HB 78 as acrimony of patrimony

Artwork by Dee Ayroso

Like a thief in the night, the House of Representatives betrayed the Filipino people.

Notwithstanding the protectionist provisions of the 1987 Philippine Constitution, majority of lawmakers approved on second reading House Bill No. 78 which allows full foreign ownership of public service sector, including transportation, communication and power.

Deputy Speaker Sharon Garin of Aambis-Owa party-list, principal sponsor of the measure, said, “This legislative reform will significantly contribute to increasing competition, as well as protecting the public interest.”

What competition? What public interest?

When the Mining Act of 1995 which liberalized the mining industry was enacted into law, its proponents promised an influx of foreign investments which would then result in economic development. Twenty-five years later, what actually happened was destruction of livelihood of indigenous peoples and farmers, not to mention irreparable damage to the environment.

In 2018, the taxes coming from mining companies accounted for only 12 percent of the total mineral exports.  The industry contributes less than one percent to the country’s gross domestic product.

Even as foreign direct investments (FDIs) reached $9.8 billion in 2018,  job generation remains slow. IBON Foundation estimates that unemployment rate is 10 percent, or equivalent to 4.7 million jobless Filipinos. Moreover, FDI is equivalent to 2.96 percent of the country’s gross domestic product (GDP).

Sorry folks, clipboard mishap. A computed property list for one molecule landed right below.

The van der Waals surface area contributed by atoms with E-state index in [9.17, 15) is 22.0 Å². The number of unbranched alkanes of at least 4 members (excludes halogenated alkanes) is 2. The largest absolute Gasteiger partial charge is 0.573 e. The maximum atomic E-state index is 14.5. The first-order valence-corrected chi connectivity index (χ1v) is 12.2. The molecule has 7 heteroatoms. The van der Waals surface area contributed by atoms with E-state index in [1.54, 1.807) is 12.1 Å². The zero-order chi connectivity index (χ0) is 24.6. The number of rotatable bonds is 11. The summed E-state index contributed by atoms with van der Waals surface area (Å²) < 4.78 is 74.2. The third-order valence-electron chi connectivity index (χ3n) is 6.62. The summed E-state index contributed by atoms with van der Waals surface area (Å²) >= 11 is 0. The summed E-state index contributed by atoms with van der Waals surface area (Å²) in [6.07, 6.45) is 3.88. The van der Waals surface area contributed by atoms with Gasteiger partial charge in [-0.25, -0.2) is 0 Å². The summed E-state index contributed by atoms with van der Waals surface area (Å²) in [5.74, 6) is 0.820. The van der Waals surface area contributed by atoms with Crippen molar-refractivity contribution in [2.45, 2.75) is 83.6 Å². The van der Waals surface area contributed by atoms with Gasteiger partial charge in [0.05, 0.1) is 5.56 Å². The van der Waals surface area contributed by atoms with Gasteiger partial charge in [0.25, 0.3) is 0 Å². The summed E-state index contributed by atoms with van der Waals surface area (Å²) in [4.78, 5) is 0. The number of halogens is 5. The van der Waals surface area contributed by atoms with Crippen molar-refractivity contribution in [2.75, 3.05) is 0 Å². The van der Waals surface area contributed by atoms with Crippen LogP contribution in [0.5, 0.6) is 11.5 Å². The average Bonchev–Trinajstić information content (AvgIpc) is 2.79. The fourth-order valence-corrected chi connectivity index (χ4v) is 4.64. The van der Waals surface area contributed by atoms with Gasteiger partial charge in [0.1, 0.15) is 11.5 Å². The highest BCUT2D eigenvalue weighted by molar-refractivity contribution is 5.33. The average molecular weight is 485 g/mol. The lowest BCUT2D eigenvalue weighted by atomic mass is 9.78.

It is absurd why the Philippine government further opens up the economy while other nations are implementing more measures to protect their own industries. There is a shift away from open trade as the global economic crisis deepens. The U.S. and China trade war manifests protectionism from both sides.

The European Union is doing the same. The new trade commissioner said he would tighten investment screening mechanisms so as to block foreign takeovers of European companies if the targeted companies are of strategic importance or the purchase is facilitated by unfair subsidies or state money.

Our legislators, meanwhile, think it is best to put a tag price on our basic and essential public services and allow foreign corporations to profit immensely.  In the first place, government should be providing these basic services to the Filipino people.

Garin also argues, without any supporting evidence, that more competition would result in lower prices and improved quality of basic services. Privatization of water services best illustrates that competition could also mean higher prices and still poor services.

FDI, if not linked to the local economy, will not lead to development. Full repatriation of profits by foreign firms and tax incentives given to them without real technology transfer are not beneficial to the Filipino people.

What we need is genuine agrarian reform, rural development and nationalist industrialization to boost the Philippine economy and provide meaningful reforms to the lives of the people. ()

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